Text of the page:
Every enduring species finds its place and the food that keeps it healthy. Giraffes got tall while monkeys got small—both to get to the top of trees. Each species has a way of life that supports health and reproduction from every angle. With the loss of just a couple of crucial elements from that way of life, a species can disappear. Rhinos in a shrinking habitat are not reproducing well. The river otter could not tolerate the poor water quality of our polluted rivers, and was lost in many areas. On the hopeful side, as we reconnect animals with what nature can provide for them, we see some species rebounding.
Here’s a bunny example. Say you have decided to bring home a cute little rabbit for your children. What could go wrong? The guy at the pet store has probably told you to buy a type of hay called timothy, which has the proper balance of minerals for a rabbit (better than alfalfa, for example), and fresh greens and vegetables for your new pet and provide him with a cozy enclosure. You’ve got that covered. However, there is a very real possibility that your new bunny, who is by nature a prey animal, will think he is about to be eaten every time you or one of your kids tries to pick him up—until he becomes used to you. Why is that important? Because stress is bad for health and the rabbit could actually break its own back in a panicked attempt to escape.
We must remember that our pets are animals first and they come hardwired with predispositions, traits, and behaviors. Ignoring these can be dangerous and put the health of your animal at risk.
Prospective bunny owners: take it slow, speak gently, firmly support his back and legs when picking him up, nibble a couple of carrots together, then get cuddly.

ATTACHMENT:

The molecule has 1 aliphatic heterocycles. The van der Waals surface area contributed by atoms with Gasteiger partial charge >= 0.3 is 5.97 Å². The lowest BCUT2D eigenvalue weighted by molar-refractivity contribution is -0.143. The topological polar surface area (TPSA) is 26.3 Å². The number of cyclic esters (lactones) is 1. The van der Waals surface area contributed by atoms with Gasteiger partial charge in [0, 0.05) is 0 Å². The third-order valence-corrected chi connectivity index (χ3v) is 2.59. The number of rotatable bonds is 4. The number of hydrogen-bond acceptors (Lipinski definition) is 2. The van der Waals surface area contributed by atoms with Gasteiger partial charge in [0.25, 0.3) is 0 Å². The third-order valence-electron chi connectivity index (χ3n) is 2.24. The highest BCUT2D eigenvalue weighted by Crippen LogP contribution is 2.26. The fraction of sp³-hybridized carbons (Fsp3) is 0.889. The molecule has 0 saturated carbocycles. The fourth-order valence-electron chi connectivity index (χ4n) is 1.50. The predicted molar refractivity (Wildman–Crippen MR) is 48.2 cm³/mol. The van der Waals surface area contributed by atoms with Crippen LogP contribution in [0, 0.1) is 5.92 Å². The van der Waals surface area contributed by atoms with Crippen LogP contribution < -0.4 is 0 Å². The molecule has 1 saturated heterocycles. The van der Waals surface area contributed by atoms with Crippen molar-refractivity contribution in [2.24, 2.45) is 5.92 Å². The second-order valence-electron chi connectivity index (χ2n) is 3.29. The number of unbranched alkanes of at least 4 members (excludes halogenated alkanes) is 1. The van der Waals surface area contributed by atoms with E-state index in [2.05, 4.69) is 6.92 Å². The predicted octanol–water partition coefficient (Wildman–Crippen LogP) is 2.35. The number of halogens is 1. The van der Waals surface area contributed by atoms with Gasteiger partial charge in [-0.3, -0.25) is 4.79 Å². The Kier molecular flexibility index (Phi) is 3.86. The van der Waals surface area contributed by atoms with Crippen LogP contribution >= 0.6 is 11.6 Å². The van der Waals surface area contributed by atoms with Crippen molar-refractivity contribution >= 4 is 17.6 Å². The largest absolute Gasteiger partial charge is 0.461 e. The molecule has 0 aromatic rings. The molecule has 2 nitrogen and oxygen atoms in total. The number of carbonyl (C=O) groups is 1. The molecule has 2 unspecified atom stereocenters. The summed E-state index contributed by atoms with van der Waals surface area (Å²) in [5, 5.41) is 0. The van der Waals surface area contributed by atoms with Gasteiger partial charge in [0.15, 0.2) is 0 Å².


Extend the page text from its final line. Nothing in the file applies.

Determining what is essential for health and what is optional is a large part of wildlife and zoo medicine. It is also integral to my practice. There are absolute rules and there are optional considerations that do not necessarily have to become part of your pet’s daily life. Life with a pet should be fun, allow for playful impulses, and encourage healthy randomness.
Nature balances disparate forces. It may be that the struggle itself is what the earth has to offer us—our survival needs and our health may be inextricably entwined.
So, what does wild health look like? You will know it when you see it. A wildly healthy animal looks bright-eyed, bushy-tailed with a lustrous coat, sleek, and vibrant. The mark of well-being is unmistakable. A wildly healthy animal truly does exude vitality.
I have been visited by a fox several times at my home. It is impossible not to notice his sovereign confidence and vigor when he hangs out in my front yard. Certainly, there is no mistaking him for a tame animal. He had no set mealtimes or fleece-lined bed. Even my five-year-old daughter knew he wasn’t a dog. The fluid stride and purposeful gait set him apart. He was unfettered, free, full of life, and wildly healthy.
Bobbi the zebra has since passed away, but I know she benefited from the Royal Treatment. After the fourth acupuncture treatment, I read in the zookeeper’s log: “No seizures for over a month.”